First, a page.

In editing Lane's translation, Medina noticed that the book contained very uncomplimentary references to Hotchner. She had the passages reviewed by William Austin, a member of the Doubleday contracts department, and between them they agreed that some eleven statements should be eliminated or toned down.2 Medina relayed this proposal to Castillo-Puche by letter. He vouched for the statements but accepted the suggested modifications.3
As published in 1974, the translation contained six passages which the jury ultimately found to be libellous. In five of these Castillo-Puche describes Hotchner as a manipulator, a "toady," a "hypocrite" who exhibited "two-faced behavior" toward Hemingway's true friends and "put up a very good front as (Hemingway's) mild-mannered, obedient servant," an "exploiter of (Hemingway's) reputation" who was "never open and above board." The sixth passage is one in which Hemingway, referring to Hotchner, tells Castillo-Puche: "I don't really trust him, though."
At trial, Hotchner testified at length regarding his close friendship with Hemingway. He produced letters from Hemingway containing expressions of appreciation and devotion. Three other members of Hemingway's circle testified that Hemingway had the greatest respect and affection for Hotchner.
Hotchner also testified that he never met Castillo-Puche. Hotchner knew no Spanish; Castillo-Puche knew no English. Hotchner and another member of Hemingway's entourage in Spain, Annie Davis, testified that at many of the occasions described in the book Castillo-Puche had not been present. They said that Castillo-Puche could have been among the hordes of people who had brief contact with Hemingway in a bar in Pamplona during the bull-fighting festival in 1959. Hemingway's widow and daughter-in-law, testifying on behalf of Doubleday, said that Castillo-Puche had been a friend of Hemingway's and had been present with Hemingway and his companions on a number of occasions. Also introduced at trial were the Spanish and English editions of Castillo-Puche's book; these contain a number of photographs of Castillo-Puche with Hemingway and, on at least one occasion, with Hotchner and Hemingway.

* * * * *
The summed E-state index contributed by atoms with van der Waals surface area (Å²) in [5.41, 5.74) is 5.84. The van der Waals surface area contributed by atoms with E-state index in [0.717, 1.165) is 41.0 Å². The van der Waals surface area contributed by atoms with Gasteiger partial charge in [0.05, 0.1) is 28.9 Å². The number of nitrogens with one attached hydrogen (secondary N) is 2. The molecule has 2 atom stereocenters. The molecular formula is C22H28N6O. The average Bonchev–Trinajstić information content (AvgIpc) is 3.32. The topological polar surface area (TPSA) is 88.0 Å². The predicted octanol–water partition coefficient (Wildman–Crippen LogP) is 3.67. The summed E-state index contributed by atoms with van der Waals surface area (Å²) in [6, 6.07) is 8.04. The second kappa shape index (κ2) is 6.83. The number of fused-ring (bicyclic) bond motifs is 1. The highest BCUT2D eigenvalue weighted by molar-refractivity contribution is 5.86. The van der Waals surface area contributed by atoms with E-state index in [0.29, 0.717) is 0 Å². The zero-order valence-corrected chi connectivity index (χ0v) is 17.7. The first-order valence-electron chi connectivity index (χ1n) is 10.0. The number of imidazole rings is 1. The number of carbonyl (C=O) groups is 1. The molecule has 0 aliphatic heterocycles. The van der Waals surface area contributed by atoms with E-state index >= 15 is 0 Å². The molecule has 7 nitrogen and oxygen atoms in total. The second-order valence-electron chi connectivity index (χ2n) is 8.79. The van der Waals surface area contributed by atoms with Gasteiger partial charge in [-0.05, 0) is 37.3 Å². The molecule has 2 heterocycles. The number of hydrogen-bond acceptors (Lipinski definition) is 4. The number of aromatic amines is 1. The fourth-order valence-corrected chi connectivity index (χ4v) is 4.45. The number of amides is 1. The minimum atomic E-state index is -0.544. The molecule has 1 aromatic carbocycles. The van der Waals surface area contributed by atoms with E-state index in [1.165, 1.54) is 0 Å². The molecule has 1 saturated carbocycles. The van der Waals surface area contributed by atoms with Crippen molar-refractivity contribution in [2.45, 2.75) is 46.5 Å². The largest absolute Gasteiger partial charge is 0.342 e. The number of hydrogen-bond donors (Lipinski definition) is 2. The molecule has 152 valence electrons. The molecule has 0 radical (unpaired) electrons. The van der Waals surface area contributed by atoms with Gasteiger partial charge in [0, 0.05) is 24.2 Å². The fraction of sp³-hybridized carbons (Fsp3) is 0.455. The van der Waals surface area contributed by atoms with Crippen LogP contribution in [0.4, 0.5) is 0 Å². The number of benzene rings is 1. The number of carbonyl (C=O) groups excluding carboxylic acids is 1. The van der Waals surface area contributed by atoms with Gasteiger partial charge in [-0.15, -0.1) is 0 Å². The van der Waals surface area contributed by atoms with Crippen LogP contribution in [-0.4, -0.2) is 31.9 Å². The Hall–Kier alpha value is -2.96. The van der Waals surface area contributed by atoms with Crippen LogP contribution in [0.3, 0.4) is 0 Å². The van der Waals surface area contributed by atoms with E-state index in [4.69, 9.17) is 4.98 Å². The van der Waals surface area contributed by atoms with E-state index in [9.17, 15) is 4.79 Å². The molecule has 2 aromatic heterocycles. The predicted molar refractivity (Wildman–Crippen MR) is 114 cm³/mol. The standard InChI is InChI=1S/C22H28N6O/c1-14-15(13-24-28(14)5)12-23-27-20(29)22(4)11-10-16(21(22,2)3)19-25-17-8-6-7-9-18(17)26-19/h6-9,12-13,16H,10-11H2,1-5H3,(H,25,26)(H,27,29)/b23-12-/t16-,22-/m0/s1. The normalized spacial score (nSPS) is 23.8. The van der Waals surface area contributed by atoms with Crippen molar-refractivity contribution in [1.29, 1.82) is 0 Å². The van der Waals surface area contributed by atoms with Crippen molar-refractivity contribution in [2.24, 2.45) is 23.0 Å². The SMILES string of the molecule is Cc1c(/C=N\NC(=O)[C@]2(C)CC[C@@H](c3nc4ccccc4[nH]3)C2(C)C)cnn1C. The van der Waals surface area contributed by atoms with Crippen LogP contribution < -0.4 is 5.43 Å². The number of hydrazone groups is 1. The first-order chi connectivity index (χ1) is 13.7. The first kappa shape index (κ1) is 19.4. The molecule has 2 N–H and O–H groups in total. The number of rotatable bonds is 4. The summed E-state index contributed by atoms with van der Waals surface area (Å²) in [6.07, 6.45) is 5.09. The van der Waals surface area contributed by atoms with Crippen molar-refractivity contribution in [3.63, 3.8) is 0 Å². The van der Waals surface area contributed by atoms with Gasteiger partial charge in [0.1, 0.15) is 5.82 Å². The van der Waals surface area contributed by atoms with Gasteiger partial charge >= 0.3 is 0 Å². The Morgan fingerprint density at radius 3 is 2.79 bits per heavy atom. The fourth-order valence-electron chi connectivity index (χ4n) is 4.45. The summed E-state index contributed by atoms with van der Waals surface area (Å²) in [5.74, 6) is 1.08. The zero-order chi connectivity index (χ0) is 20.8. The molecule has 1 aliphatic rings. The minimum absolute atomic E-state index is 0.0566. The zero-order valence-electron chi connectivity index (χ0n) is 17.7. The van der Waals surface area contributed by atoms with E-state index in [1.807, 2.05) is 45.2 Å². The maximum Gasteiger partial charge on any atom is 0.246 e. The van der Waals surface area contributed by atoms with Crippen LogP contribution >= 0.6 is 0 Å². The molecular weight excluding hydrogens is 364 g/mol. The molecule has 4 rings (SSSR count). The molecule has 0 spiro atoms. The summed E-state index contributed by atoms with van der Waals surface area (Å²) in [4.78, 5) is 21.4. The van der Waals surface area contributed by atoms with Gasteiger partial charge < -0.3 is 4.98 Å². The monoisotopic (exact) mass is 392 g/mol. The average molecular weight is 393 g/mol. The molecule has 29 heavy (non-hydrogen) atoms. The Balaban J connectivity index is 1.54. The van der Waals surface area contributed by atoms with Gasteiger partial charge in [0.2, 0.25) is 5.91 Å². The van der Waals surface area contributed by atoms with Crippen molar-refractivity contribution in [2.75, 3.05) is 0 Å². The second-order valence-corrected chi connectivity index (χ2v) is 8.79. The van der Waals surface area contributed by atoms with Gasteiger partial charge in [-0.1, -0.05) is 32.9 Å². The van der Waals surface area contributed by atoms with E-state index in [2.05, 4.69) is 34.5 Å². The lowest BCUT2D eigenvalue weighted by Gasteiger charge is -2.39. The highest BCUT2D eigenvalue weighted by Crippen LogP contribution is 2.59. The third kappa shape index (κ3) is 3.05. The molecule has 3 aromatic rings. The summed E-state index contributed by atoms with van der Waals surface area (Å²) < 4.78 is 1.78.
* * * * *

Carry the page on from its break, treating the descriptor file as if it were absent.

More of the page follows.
On the libel count, the jury returned answers to written interrogatories regarding nineteen alleged libels. It found that all the elements of liability had been proved against Doubleday in six instances. The jury also returned answers to written interrogatories on the invasion of privacy count, finding that Doubleday had knowingly portrayed Hotchner in a false light or as a participant in fictionalized events or conversations. The jury found Hotchner entitled to recover $1 on each count as compensatory damages and $125,000 as punitive damages. On July 30, 1976, Judge Brieant denied Doubleday's motion for judgment n. o. v. or remittitur.4 On September 1, judgment was entered in favor of Hotchner for $125,002, with costs to be taxed. This appeal by Doubleday followed.